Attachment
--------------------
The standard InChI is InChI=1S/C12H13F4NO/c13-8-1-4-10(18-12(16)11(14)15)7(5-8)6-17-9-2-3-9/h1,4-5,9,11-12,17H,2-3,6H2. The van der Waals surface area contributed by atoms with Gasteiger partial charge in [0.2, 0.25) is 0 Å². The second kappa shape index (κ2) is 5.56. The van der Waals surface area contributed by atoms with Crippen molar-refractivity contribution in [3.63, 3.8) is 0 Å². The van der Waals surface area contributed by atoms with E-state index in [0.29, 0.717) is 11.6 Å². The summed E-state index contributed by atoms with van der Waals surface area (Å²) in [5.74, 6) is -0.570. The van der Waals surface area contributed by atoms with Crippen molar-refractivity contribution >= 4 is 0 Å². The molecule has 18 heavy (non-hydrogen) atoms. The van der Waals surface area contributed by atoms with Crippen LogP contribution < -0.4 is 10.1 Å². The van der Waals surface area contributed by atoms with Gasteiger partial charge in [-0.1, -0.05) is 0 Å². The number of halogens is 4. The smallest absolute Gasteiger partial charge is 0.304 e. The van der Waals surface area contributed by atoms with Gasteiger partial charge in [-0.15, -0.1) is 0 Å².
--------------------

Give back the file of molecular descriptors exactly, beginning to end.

The standard InChI is InChI=1S/C12H13F4NO/c13-8-1-4-10(18-12(16)11(14)15)7(5-8)6-17-9-2-3-9/h1,4-5,9,11-12,17H,2-3,6H2. The van der Waals surface area contributed by atoms with Gasteiger partial charge in [0.2, 0.25) is 0 Å². The second kappa shape index (κ2) is 5.56. The van der Waals surface area contributed by atoms with Crippen molar-refractivity contribution in [3.63, 3.8) is 0 Å². The van der Waals surface area contributed by atoms with E-state index in [0.29, 0.717) is 11.6 Å². The summed E-state index contributed by atoms with van der Waals surface area (Å²) in [5.74, 6) is -0.570. The van der Waals surface area contributed by atoms with Crippen molar-refractivity contribution >= 4 is 0 Å². The molecule has 18 heavy (non-hydrogen) atoms. The van der Waals surface area contributed by atoms with Crippen LogP contribution < -0.4 is 10.1 Å². The van der Waals surface area contributed by atoms with Gasteiger partial charge in [-0.1, -0.05) is 0 Å². The number of halogens is 4. The smallest absolute Gasteiger partial charge is 0.304 e. The van der Waals surface area contributed by atoms with Gasteiger partial charge in [-0.15, -0.1) is 0 Å².